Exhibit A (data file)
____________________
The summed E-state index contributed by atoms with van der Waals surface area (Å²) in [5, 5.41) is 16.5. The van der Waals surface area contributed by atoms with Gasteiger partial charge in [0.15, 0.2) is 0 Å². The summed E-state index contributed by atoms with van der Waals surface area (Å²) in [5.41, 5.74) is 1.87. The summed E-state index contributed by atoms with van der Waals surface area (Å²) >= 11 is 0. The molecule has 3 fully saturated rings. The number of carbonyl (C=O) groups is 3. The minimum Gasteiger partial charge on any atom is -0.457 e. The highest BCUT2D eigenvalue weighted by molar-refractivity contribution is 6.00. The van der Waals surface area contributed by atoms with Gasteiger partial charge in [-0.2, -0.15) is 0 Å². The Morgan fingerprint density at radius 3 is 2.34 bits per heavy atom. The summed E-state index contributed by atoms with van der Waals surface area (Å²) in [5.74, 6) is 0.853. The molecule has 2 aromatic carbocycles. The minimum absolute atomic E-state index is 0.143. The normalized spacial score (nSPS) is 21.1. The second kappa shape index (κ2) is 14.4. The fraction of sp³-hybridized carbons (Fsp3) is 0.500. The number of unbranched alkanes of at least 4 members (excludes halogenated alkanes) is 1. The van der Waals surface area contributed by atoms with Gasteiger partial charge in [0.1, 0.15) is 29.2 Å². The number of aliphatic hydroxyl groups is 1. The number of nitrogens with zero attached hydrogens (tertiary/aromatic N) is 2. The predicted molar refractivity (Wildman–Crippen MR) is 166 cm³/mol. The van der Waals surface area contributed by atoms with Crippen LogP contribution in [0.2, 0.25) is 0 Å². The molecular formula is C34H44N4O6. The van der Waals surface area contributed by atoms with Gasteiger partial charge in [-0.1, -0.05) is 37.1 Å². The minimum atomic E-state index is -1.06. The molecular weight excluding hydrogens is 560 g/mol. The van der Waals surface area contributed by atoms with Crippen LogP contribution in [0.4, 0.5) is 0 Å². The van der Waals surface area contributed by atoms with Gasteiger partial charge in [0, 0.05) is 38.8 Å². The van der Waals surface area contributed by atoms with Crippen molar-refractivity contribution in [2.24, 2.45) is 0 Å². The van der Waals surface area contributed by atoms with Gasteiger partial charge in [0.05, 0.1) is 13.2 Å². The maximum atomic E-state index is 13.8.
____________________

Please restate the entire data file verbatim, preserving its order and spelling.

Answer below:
The summed E-state index contributed by atoms with van der Waals surface area (Å²) in [5, 5.41) is 16.5. The van der Waals surface area contributed by atoms with Gasteiger partial charge in [0.15, 0.2) is 0 Å². The summed E-state index contributed by atoms with van der Waals surface area (Å²) in [5.41, 5.74) is 1.87. The summed E-state index contributed by atoms with van der Waals surface area (Å²) >= 11 is 0. The molecule has 3 fully saturated rings. The number of carbonyl (C=O) groups is 3. The minimum Gasteiger partial charge on any atom is -0.457 e. The highest BCUT2D eigenvalue weighted by molar-refractivity contribution is 6.00. The van der Waals surface area contributed by atoms with Gasteiger partial charge in [-0.2, -0.15) is 0 Å². The Morgan fingerprint density at radius 3 is 2.34 bits per heavy atom. The summed E-state index contributed by atoms with van der Waals surface area (Å²) in [5.74, 6) is 0.853. The molecule has 2 aromatic carbocycles. The minimum absolute atomic E-state index is 0.143. The normalized spacial score (nSPS) is 21.1. The second kappa shape index (κ2) is 14.4. The fraction of sp³-hybridized carbons (Fsp3) is 0.500. The number of unbranched alkanes of at least 4 members (excludes halogenated alkanes) is 1. The van der Waals surface area contributed by atoms with Gasteiger partial charge in [0.1, 0.15) is 29.2 Å². The number of aliphatic hydroxyl groups is 1. The number of nitrogens with zero attached hydrogens (tertiary/aromatic N) is 2. The predicted molar refractivity (Wildman–Crippen MR) is 166 cm³/mol. The van der Waals surface area contributed by atoms with Crippen LogP contribution in [0.2, 0.25) is 0 Å². The molecular formula is C34H44N4O6. The van der Waals surface area contributed by atoms with Gasteiger partial charge in [-0.1, -0.05) is 37.1 Å². The minimum atomic E-state index is -1.06. The molecular weight excluding hydrogens is 560 g/mol. The van der Waals surface area contributed by atoms with Crippen LogP contribution in [0.4, 0.5) is 0 Å². The van der Waals surface area contributed by atoms with Gasteiger partial charge in [0, 0.05) is 38.8 Å². The van der Waals surface area contributed by atoms with Crippen molar-refractivity contribution in [2.24, 2.45) is 0 Å². The van der Waals surface area contributed by atoms with Gasteiger partial charge in [0.05, 0.1) is 13.2 Å². The maximum atomic E-state index is 13.8.